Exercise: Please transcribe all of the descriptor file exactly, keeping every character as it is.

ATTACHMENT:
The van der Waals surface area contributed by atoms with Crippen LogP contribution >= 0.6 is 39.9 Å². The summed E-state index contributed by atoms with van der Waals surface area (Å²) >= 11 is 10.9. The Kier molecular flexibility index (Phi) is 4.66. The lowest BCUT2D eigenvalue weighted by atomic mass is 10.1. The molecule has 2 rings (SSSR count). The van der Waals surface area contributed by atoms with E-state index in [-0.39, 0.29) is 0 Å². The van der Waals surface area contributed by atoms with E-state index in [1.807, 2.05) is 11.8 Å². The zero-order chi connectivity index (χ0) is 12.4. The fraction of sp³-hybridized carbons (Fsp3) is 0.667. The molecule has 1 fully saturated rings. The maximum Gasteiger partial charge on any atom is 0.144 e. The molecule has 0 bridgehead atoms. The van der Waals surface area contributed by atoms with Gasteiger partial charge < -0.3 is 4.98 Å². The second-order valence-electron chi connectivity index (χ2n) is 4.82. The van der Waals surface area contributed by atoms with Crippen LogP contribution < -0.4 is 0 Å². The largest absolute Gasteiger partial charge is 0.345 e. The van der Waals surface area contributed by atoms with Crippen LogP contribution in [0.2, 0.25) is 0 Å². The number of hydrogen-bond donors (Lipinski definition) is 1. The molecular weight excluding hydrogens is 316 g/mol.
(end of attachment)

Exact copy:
The van der Waals surface area contributed by atoms with Crippen LogP contribution >= 0.6 is 39.9 Å². The summed E-state index contributed by atoms with van der Waals surface area (Å²) >= 11 is 10.9. The Kier molecular flexibility index (Phi) is 4.66. The lowest BCUT2D eigenvalue weighted by atomic mass is 10.1. The molecule has 2 rings (SSSR count). The van der Waals surface area contributed by atoms with E-state index in [-0.39, 0.29) is 0 Å². The van der Waals surface area contributed by atoms with E-state index in [1.807, 2.05) is 11.8 Å². The zero-order chi connectivity index (χ0) is 12.4. The fraction of sp³-hybridized carbons (Fsp3) is 0.667. The molecule has 1 fully saturated rings. The maximum Gasteiger partial charge on any atom is 0.144 e. The molecule has 0 bridgehead atoms. The van der Waals surface area contributed by atoms with Gasteiger partial charge < -0.3 is 4.98 Å². The second-order valence-electron chi connectivity index (χ2n) is 4.82. The van der Waals surface area contributed by atoms with Crippen LogP contribution < -0.4 is 0 Å². The largest absolute Gasteiger partial charge is 0.345 e. The van der Waals surface area contributed by atoms with Crippen LogP contribution in [0.2, 0.25) is 0 Å². The number of hydrogen-bond donors (Lipinski definition) is 1. The molecular weight excluding hydrogens is 316 g/mol.